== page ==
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Joe the plummer

October 20th, 2008 · 2 Comments

We wrote a piece in praise of Krugman’s columns earlier today, if you want a real example of his effectiveness, marshalling a few simple economic statistics to dispel much nonsense in the media, here is it.

This is what Krugman has over almost any other journalist, which usually do not go further than “this party claims, but the other party argues this” type of reasoning. Krugman is usually very efficient in cutting through the chase and going to the heart of an argument, marshalling a few simple economic facts which most other journalist don’t bother with (or are unable or unwilling to find).

Today’s column in the New York Times is a fitting example

The Real Plumbers of Ohio
By PAUL KRUGMAN

  • Forty years ago, Richard Nixon made a remarkable marketing discovery. By exploiting America’s divisions — divisions over Vietnam, divisions over cultural change and, above all, racial divisions — he was able to reinvent the Republican brand. The party of plutocrats was repackaged as the party of the “silent majority,” the regular guys — white guys, it went without saying — who didn’t like the social changes taking place.
  • It was a winning formula. And the great thing was that the new packaging didn’t require any change in the product’s actual contents — in fact, the G.O.P. was able to keep winning elections even as its actual policies became more pro-plutocrat, and less favourable to working Americans, than ever.
  • John McCain’s strategy, in this final stretch, is based on the belief that the old formula still has life in it.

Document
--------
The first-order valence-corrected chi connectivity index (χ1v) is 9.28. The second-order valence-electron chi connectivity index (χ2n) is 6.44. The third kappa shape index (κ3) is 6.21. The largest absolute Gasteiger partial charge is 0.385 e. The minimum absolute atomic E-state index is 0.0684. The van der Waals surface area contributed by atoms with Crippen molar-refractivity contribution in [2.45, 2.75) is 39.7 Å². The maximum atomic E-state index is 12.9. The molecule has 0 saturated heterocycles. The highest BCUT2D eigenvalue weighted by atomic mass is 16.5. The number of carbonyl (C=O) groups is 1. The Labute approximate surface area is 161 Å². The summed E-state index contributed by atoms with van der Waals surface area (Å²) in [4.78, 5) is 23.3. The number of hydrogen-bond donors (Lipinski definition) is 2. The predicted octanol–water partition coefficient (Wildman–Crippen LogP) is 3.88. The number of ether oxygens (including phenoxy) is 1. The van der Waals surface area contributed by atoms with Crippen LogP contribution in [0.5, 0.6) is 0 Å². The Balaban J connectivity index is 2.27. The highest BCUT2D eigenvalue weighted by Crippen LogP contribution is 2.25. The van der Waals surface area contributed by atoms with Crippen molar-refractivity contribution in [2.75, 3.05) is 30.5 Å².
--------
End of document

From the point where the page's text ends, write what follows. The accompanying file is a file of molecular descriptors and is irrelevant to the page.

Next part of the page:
• Thus we have Sarah Palin expressing her joy at visiting the “pro-America” parts of the country — yep, we’re all traitors here in central New Jersey. Meanwhile we’ve got Mr. McCain making Samuel J. Wurzelbacher, a k a Joe the Plumber — who had confronted Barack Obama on the campaign trail, alleging that the Democratic candidate would raise his taxes — the centerpiece of his attack on Mr. Obama’s economic proposals.
  • And when it turned out that the right’s new icon had a few issues, like not being licensed and comparing Mr. Obama to Sammy Davis Jr., conservatives played victim: see how much those snooty elitists hate the common man?
  • But what’s really happening to the plumbers of Ohio, and to working Americans in general?
  • First of all, they aren’t making a lot of money. You may recall that in one of the early Democratic debates Charles Gibson of ABC suggested that $200,000 a year was a middle-class income. Tell that to Ohio plumbers: according to the May 2007 occupational earnings report from the Bureau of Labor Statistics, the average annual income of “plumbers, pipefitters and steamfitters” in Ohio was $47,930.
  • Second, their real incomes have stagnated or fallen, even in supposedly good years. The Bush administration assured us that the economy was booming in 2007 — but the average Ohio plumber’s income in that 2007 report was only 15.5 percent higher than in the 2000 report, not enough to keep up with the 17.7 percent rise in consumer prices in the Midwest. As Ohio plumbers went, so went the nation: median household income, adjusted for inflation, was lower in 2007 than it had been in 2000.